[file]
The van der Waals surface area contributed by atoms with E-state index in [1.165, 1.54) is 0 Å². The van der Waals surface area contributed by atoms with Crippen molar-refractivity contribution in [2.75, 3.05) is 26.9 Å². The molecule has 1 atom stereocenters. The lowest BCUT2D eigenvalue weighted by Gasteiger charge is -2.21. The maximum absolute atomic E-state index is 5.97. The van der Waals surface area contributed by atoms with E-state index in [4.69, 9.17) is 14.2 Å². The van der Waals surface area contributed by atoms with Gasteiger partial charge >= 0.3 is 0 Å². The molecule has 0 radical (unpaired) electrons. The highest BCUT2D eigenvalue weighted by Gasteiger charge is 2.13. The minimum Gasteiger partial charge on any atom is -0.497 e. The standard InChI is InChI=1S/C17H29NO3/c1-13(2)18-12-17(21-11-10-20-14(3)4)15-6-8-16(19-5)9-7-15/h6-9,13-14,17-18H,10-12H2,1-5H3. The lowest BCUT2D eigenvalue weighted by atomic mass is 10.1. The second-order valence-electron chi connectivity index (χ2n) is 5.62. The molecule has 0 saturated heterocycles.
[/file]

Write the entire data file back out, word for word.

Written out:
The van der Waals surface area contributed by atoms with E-state index in [1.165, 1.54) is 0 Å². The van der Waals surface area contributed by atoms with Crippen molar-refractivity contribution in [2.75, 3.05) is 26.9 Å². The molecule has 1 atom stereocenters. The lowest BCUT2D eigenvalue weighted by Gasteiger charge is -2.21. The maximum absolute atomic E-state index is 5.97. The van der Waals surface area contributed by atoms with E-state index in [4.69, 9.17) is 14.2 Å². The van der Waals surface area contributed by atoms with Gasteiger partial charge >= 0.3 is 0 Å². The molecule has 0 radical (unpaired) electrons. The highest BCUT2D eigenvalue weighted by Gasteiger charge is 2.13. The minimum Gasteiger partial charge on any atom is -0.497 e. The standard InChI is InChI=1S/C17H29NO3/c1-13(2)18-12-17(21-11-10-20-14(3)4)15-6-8-16(19-5)9-7-15/h6-9,13-14,17-18H,10-12H2,1-5H3. The lowest BCUT2D eigenvalue weighted by atomic mass is 10.1. The second-order valence-electron chi connectivity index (χ2n) is 5.62. The molecule has 0 saturated heterocycles.